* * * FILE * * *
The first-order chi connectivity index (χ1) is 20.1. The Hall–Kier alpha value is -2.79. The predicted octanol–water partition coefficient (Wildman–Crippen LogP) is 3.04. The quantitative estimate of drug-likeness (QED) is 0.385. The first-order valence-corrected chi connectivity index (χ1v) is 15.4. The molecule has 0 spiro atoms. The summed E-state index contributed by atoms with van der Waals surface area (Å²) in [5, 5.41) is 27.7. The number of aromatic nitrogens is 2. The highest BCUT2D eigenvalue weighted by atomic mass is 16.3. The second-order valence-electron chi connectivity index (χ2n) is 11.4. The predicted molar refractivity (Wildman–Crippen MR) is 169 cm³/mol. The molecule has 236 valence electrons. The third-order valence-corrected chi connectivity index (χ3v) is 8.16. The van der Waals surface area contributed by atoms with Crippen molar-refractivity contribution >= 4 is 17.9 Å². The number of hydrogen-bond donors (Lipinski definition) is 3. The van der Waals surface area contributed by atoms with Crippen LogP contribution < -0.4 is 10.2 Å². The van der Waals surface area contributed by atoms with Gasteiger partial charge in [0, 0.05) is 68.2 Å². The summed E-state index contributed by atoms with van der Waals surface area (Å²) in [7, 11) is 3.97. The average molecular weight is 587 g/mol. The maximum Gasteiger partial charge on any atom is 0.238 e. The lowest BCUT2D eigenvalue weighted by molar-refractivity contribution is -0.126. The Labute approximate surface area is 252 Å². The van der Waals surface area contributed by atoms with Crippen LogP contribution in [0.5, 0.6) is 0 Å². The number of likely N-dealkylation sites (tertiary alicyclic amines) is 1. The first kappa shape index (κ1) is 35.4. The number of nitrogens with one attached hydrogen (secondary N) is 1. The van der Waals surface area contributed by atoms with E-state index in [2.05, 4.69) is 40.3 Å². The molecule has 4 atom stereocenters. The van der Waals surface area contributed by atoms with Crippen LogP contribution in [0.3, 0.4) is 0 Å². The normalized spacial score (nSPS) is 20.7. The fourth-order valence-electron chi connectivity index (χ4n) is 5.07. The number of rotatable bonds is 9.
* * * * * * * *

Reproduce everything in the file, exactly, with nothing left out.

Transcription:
The first-order chi connectivity index (χ1) is 20.1. The Hall–Kier alpha value is -2.79. The predicted octanol–water partition coefficient (Wildman–Crippen LogP) is 3.04. The quantitative estimate of drug-likeness (QED) is 0.385. The first-order valence-corrected chi connectivity index (χ1v) is 15.4. The molecule has 0 spiro atoms. The summed E-state index contributed by atoms with van der Waals surface area (Å²) in [5, 5.41) is 27.7. The number of aromatic nitrogens is 2. The highest BCUT2D eigenvalue weighted by atomic mass is 16.3. The second-order valence-electron chi connectivity index (χ2n) is 11.4. The predicted molar refractivity (Wildman–Crippen MR) is 169 cm³/mol. The molecule has 236 valence electrons. The third-order valence-corrected chi connectivity index (χ3v) is 8.16. The van der Waals surface area contributed by atoms with Crippen molar-refractivity contribution >= 4 is 17.9 Å². The number of hydrogen-bond donors (Lipinski definition) is 3. The van der Waals surface area contributed by atoms with Crippen LogP contribution < -0.4 is 10.2 Å². The van der Waals surface area contributed by atoms with Gasteiger partial charge in [0, 0.05) is 68.2 Å². The summed E-state index contributed by atoms with van der Waals surface area (Å²) in [7, 11) is 3.97. The average molecular weight is 587 g/mol. The maximum Gasteiger partial charge on any atom is 0.238 e. The lowest BCUT2D eigenvalue weighted by molar-refractivity contribution is -0.126. The Labute approximate surface area is 252 Å². The van der Waals surface area contributed by atoms with Crippen LogP contribution in [0.5, 0.6) is 0 Å². The number of likely N-dealkylation sites (tertiary alicyclic amines) is 1. The first kappa shape index (κ1) is 35.4. The number of nitrogens with one attached hydrogen (secondary N) is 1. The van der Waals surface area contributed by atoms with E-state index in [2.05, 4.69) is 40.3 Å². The molecule has 4 atom stereocenters. The van der Waals surface area contributed by atoms with Crippen LogP contribution in [0.3, 0.4) is 0 Å². The normalized spacial score (nSPS) is 20.7. The fourth-order valence-electron chi connectivity index (χ4n) is 5.07. The number of rotatable bonds is 9.